Can France Expose Cracks in the German Lines?

Arguably the most mouthwatering match of the quarter-finals is the clash between European neighbours France and Germany, which could produce the eventual winner of Brazil 2014.

Free from the internal back-biting and disciplinary problems which have haunted previous campaigns at major tournaments, France have flourished at this World Cup, winning Group E with an attractive brand of free-flowing football, then dispatching Nigeria 2-0 in the Round of 16.

The Germans, three-time winners of the tournament, looked unconvincing in their 2-1 extra-time win over Algeria; vulnerable to the counter attack and lucky that their opponents wasted several opportunities.


So which indicators does the newly released data from those Round of 16 games give us ahead of the big match at the Maracanã?

The Germans, who averaged the highest number of passing-style build-up moves (60) per game in the group stage, will rely on controlling the game tightly. Against Nigeria they had the ball in standard possession (27 mins) and advanced possession (11 mins) far more than their opponents and indeed France, with 9.5 mins and 5.5 mins respectively.

Germany could leave themselves open to the counter-attack by religiously employing a high defensive line. Looking at the infographics below, we can see how the German defence’s average positions on the pitch (in the 1st map) over the duration of their game, are noticeably more advanced than France’s (in the 2nd map).

                                GER pitch map 1 (2)

FRA pitch map 1 (2)

If Germany do decide to camp in the opposition’s half again, as they did against Algeria, then France could be the team to exploit the tactic. Despite scoring 10 goals to Germany’s 9 in the tournament, from their game against Nigeria it is clear that France don’t need many opportunities to score goals.

While they both scored 2 goals, France’s front three of Karim Benzema, Mathieu Valbuena and Olivier Giroud had the ball in scoring positions for 13 seconds, whereas Germany’s Andre Schurrle, Mesut Ösil and Thomas Muller spent 40 seconds in clear openings – even taking into account the added minutes of extra time this is a significant difference. It might seem like a small amount of time – but it should be noted that the period recorded in scoring positions is restricted to the time for which a player has the ball under control in a scoring position.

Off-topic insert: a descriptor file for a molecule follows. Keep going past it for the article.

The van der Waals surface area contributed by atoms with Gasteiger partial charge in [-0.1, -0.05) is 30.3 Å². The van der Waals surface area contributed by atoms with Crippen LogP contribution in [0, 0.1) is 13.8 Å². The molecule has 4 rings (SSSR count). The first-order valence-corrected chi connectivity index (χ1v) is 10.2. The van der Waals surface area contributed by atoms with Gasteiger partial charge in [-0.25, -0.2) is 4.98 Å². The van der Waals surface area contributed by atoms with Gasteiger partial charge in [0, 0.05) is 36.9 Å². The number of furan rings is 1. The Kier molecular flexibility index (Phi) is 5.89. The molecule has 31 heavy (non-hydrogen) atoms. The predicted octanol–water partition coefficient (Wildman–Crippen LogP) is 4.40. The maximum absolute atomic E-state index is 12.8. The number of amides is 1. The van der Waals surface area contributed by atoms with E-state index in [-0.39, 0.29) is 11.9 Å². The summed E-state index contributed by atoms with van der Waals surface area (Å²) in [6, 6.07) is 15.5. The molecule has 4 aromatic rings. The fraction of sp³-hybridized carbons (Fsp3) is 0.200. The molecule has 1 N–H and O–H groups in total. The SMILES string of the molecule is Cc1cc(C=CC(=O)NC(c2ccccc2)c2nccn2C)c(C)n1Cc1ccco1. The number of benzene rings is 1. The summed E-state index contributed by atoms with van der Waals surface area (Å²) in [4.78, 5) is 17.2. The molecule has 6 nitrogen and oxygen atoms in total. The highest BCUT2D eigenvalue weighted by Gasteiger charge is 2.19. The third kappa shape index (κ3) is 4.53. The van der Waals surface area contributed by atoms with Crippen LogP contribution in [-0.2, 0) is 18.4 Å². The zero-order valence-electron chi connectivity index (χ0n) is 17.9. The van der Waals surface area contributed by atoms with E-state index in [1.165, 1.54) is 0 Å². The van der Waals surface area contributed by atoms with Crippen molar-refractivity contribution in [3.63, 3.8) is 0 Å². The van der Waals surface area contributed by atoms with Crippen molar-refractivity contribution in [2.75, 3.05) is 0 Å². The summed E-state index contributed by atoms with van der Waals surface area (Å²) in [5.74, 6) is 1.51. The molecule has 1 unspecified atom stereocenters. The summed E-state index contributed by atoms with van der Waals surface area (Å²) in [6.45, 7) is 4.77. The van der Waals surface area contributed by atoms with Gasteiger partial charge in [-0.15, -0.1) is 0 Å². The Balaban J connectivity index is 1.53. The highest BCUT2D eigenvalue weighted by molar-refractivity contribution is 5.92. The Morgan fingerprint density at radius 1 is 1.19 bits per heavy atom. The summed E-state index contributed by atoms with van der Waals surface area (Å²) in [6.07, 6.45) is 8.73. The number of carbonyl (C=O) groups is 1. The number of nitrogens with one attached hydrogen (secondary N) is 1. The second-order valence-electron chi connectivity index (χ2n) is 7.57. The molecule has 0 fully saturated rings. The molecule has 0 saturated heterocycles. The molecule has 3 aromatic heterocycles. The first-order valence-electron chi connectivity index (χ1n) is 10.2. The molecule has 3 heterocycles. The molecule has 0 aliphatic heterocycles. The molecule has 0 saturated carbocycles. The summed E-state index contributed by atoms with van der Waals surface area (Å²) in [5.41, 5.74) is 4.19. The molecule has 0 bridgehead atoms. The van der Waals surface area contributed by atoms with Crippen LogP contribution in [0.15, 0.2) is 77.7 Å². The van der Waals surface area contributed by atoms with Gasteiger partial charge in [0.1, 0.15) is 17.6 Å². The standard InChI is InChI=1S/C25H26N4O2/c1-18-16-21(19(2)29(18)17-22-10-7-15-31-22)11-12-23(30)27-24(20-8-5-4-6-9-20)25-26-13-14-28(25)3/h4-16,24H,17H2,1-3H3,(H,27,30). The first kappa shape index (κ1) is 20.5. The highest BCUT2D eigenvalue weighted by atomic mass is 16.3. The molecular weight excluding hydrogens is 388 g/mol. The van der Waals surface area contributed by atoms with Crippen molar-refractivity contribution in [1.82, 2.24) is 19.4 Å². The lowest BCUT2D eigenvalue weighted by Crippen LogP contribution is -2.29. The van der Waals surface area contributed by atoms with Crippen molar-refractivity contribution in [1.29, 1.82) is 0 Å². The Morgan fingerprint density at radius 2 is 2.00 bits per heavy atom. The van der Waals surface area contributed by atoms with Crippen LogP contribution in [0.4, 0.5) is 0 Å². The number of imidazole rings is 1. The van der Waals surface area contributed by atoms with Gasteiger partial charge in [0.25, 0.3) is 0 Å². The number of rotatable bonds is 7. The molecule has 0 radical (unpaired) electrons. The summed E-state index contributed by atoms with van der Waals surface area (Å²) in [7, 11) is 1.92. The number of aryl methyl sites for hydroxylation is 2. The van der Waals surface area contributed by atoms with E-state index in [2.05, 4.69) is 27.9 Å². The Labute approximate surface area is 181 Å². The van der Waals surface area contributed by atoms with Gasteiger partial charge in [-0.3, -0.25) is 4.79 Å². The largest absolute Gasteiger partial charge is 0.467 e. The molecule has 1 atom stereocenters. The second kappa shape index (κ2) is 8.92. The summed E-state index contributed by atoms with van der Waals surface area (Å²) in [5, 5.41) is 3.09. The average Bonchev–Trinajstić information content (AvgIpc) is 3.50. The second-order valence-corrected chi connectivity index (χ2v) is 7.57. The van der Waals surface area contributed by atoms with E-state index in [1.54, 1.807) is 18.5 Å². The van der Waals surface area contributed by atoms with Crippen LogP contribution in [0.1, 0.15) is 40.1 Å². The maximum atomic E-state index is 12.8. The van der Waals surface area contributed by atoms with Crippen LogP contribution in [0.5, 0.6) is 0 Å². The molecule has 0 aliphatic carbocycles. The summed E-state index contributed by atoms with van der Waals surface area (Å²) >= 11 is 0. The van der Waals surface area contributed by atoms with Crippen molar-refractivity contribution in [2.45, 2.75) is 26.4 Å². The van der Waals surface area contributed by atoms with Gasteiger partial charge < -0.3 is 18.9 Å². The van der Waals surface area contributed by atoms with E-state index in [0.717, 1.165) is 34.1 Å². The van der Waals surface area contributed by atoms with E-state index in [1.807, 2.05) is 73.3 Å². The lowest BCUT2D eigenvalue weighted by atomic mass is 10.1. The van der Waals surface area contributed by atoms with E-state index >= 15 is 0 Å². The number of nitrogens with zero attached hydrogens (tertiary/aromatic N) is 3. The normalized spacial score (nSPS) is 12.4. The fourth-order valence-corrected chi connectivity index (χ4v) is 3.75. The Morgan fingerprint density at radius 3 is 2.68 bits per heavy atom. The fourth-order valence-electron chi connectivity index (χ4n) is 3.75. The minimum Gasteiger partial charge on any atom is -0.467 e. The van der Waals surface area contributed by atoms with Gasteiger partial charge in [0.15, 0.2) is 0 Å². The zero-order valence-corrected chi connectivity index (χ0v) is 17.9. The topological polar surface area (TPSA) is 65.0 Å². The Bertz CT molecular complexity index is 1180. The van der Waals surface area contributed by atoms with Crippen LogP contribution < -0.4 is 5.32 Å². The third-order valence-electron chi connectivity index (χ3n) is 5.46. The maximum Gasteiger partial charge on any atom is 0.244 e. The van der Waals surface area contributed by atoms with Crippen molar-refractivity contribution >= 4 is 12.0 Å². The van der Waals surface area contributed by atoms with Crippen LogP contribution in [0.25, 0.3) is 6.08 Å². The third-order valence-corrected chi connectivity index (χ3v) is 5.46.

Who could be the men to do the damage? As well as being the top pass deliverer (52) and top pass receiver (57) in the Nigeria game, Marseille maestro Mathieu Valbuena also had the highest number of attacking actions in his team. And the good news for France is that Valbuena – who impressed in Brasilia with his ball control, speed and link-up play – spent the most time with the ball in dangerous areas in the final third, ahead of Karim Benzema and Blaise Matuidi.


If the Germans are to take a stranglehold of the game, their midfield duo of Bastian Schweinsteiger (delivered 90 passes-received 86 passes) and Toni Kroos (delivered 90 passes-received 90 passes) have a big responsibility to keep things ticking over in the engine room.

Germany might want to be careful of losing possession of the ball on the left-hand side. France’s right-back Mathieu Debuchy made more interceptions and steals than any player on either team in the Round of 16, while when going forward, left-back Benedikt Howedes suffered more lost possessions classed as ‘severe’ than anyone else in the German defence.

Judging by the data from the Round of 16, it seems France might just have the edge in this clash of two styles. However, the Germans’ famous tournament mentality, which has seen them reach the semi-finals in 12 of their 17 World Cups, means they have the ability to improve as the competition progresses.

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